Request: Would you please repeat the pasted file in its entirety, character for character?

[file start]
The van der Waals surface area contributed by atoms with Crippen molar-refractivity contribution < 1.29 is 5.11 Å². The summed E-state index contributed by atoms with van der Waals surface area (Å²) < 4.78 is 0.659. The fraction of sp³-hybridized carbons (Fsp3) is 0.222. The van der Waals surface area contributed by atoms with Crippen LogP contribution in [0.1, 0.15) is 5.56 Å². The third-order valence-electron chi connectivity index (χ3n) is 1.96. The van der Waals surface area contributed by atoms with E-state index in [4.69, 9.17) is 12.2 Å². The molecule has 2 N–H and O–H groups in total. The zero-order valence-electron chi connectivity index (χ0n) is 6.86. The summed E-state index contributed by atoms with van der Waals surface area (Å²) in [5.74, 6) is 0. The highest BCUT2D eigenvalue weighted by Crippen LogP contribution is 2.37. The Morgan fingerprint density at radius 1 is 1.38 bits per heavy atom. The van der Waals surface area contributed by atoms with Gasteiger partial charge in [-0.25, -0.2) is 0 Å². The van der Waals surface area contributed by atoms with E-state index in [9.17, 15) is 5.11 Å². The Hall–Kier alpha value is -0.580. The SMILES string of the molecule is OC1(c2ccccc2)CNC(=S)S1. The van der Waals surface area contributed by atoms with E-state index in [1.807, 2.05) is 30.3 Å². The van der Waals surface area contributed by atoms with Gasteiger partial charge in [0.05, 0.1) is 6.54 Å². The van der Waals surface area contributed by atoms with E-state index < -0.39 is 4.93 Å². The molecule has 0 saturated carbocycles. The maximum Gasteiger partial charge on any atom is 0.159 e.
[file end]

The van der Waals surface area contributed by atoms with Crippen molar-refractivity contribution < 1.29 is 5.11 Å². The summed E-state index contributed by atoms with van der Waals surface area (Å²) < 4.78 is 0.659. The fraction of sp³-hybridized carbons (Fsp3) is 0.222. The van der Waals surface area contributed by atoms with Crippen LogP contribution in [0.1, 0.15) is 5.56 Å². The third-order valence-electron chi connectivity index (χ3n) is 1.96. The van der Waals surface area contributed by atoms with E-state index in [4.69, 9.17) is 12.2 Å². The molecule has 2 N–H and O–H groups in total. The zero-order valence-electron chi connectivity index (χ0n) is 6.86. The summed E-state index contributed by atoms with van der Waals surface area (Å²) in [5.74, 6) is 0. The highest BCUT2D eigenvalue weighted by Crippen LogP contribution is 2.37. The Morgan fingerprint density at radius 1 is 1.38 bits per heavy atom. The van der Waals surface area contributed by atoms with Gasteiger partial charge in [-0.25, -0.2) is 0 Å². The van der Waals surface area contributed by atoms with E-state index in [9.17, 15) is 5.11 Å². The Hall–Kier alpha value is -0.580. The SMILES string of the molecule is OC1(c2ccccc2)CNC(=S)S1. The van der Waals surface area contributed by atoms with E-state index in [1.807, 2.05) is 30.3 Å². The van der Waals surface area contributed by atoms with Gasteiger partial charge in [0.05, 0.1) is 6.54 Å². The van der Waals surface area contributed by atoms with E-state index < -0.39 is 4.93 Å². The molecule has 0 saturated carbocycles. The maximum Gasteiger partial charge on any atom is 0.159 e.